• chemical nail avulsion application of 40% urea cream to hypertrophied nail tissue, over several weeks; 40% urea causes marked maceration of nail keratin, and gradual plate erosion

  • partial nail avulsion elective avulsion of outer segment/s of nail plate Figure 1

  • surgical nail avulsion removal of all or part of nail plate (by its separation from local soft-tissue attachments [i.e. proximal nail fold and eponychium; lateral/medial nail folds; nail bed], and sharp division of nail segment from remaining main plate) with or without matrisectomy, to relieve symptoms of ingrowing toenail, pain due to nail malformation or severe onychophosis

  • traumatic nail avulsion unplanned plate avulsion due to application of sudden force/trauma; subsequent nail growth is likely to be dystrophic

Figure 1: Surgical partial nail avulsion, with chemical ablation (D) of exposed matrix to prevent re-growth of excised nail segment. This article was published in Neale's Disorders of the Foot, Lorimer, French, O'Donnell, Burrow, Wall, Copyright Elsevier, (2006).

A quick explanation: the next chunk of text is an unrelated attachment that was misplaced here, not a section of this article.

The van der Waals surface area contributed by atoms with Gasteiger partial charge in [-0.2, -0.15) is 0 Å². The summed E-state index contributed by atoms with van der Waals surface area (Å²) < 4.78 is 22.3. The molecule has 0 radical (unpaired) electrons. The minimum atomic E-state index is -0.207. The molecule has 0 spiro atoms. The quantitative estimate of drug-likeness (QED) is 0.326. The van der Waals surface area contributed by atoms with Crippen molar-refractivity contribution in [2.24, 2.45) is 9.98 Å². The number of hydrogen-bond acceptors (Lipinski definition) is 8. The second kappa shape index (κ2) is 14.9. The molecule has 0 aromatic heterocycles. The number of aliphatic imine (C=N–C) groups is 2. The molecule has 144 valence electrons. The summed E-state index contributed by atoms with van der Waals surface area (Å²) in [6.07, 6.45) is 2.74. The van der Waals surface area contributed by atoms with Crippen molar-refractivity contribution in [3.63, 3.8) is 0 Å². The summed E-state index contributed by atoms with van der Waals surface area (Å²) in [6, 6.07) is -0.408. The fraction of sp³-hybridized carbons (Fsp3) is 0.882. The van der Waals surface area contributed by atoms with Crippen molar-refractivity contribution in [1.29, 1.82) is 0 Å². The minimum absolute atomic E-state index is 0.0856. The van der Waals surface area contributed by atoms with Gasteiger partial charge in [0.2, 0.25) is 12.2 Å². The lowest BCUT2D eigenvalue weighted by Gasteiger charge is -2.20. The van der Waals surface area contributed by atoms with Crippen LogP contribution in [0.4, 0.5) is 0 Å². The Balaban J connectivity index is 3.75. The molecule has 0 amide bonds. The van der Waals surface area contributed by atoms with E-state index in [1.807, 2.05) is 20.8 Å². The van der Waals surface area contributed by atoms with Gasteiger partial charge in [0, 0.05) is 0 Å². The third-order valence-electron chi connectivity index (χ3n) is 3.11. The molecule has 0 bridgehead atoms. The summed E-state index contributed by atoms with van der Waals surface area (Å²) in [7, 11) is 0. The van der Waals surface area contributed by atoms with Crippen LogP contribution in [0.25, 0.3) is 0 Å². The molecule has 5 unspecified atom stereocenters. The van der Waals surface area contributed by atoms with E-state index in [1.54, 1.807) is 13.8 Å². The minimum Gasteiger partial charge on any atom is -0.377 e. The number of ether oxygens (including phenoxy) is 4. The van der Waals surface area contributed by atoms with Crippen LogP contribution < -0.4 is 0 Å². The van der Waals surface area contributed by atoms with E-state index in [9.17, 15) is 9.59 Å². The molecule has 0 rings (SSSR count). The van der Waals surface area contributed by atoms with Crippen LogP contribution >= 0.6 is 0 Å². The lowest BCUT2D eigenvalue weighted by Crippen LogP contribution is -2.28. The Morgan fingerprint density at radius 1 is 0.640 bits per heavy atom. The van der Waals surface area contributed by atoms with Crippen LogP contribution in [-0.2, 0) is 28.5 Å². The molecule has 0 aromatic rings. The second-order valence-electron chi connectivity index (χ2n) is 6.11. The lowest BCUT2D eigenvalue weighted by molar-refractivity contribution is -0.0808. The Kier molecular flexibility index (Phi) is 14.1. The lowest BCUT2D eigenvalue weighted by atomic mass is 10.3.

avulsion 

The forcible separation of two parts, or tearing away of a part or of an organ. Examples: avulsion of the retina at the ora serrata; avulsion of the eyelid at its insertion.

a·vul·sion

(ă-vŭl'shŭn)
Tearing away, forcible separation, or complete displacement of a tooth from the alveolar bone.
Compare: evulsion
[L. a-vello, pp. -vulsus, to tear away]

avulsion (əvul´shən),

n See evulsion.
avulsion, nerve,

avulsion

the tearing away of a structure or part.

brachial plexus avulsion
a common injury in dogs and less often cats, usually resulting from trauma that causes extreme abduction of the forelimb and avulsion of some or all nerve roots from C6 to T1. Depending on the extent of injury, the leg may be completely paralyzed with extensive loss of sensation, or if less severe may be carried with only signs of a radial paralysis.
labial avulsion
stripping of the lip from its underlying attachments. Lower lip avulsion from the mandible is particularly common in cats. Called also stripped chin.
phrenic avulsion
extraction of a portion of the phrenic nerve, producing one-sided paralysis of the diaphragm and partial collapse of the corresponding lung.